Is it just for toffs and dandies?

Gordon Brown is shunning black tie and white tie in favour of a 'lounge suit' for his Mansion House speech. But if he thinks that dressing down displays his egalitarian credentials he's very much mistaken

New Labour, New Suits. It is hard to think of a modern political party that spends so much time looking in the mirror. What to wear to get across the classless, no-nonsense, we-are-the-servants, the-people- are-the-masters message? Gordon Brown (new chancellor, new taxes) has clearly been thinking about it long and hard. What do the "spin doctors" and "PR gurus" recommend for the new Chancellor's annual Mansion House speech? White tie? No, no, far too elitist. Black tie? Too Rotarian. A djellaba? Patronisingly ethnic, perhaps, but apparently de rigueur at Highgrove where the Prince of Wales has been displaying increasingly flamboyant Islamic tendencies.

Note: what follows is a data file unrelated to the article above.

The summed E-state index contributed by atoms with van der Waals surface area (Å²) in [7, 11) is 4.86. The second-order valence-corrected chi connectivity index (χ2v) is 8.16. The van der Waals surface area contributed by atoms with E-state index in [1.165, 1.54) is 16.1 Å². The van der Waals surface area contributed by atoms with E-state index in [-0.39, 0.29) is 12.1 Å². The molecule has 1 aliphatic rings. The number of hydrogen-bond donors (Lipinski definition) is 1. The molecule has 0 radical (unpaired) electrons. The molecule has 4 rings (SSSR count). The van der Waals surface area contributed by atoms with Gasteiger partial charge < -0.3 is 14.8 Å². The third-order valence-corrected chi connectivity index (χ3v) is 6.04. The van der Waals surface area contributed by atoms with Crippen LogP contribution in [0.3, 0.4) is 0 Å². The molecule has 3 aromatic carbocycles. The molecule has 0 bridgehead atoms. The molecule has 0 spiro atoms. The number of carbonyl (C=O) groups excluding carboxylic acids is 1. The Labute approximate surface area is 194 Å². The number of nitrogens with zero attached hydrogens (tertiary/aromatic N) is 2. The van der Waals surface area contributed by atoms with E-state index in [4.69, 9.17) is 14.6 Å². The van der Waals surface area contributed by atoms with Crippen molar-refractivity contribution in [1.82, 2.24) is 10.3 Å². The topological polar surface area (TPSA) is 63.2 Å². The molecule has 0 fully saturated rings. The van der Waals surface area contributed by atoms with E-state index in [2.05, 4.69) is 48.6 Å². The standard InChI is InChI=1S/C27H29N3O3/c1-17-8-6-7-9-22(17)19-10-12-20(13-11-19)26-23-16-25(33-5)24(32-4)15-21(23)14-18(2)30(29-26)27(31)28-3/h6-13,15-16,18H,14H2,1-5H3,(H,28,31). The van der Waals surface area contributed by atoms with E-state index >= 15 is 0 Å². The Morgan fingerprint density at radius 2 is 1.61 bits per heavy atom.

What about a neat, corporate, businesslike "lounge" suit? That's it. A break from stuffy, elitist City tradition, a kind of Chancellor of the Exchequer's "dress down for Friday" outfit, the evening equivalent of Tony Blair's ordinary-bloke-taking-a-weekend-break-at-Chequers look.

But far from appealing to City boys and girls, who love dressing up, the Chancellor may well look a bit of a prig. And possibly a prat. No one is fooled by gestures towards classlessness (there is no such thing in class-driven, class-divided Britain), while those who make a point of refusing to wear a DJ to a Mansion House dinner or a tie to a crusty gentleman's club are little different from those uptight or lazy types who turn up to a fancy-dress party without a costume. Aside from being an insult to hosts and fellow partygoers, it looks all too stand-offish.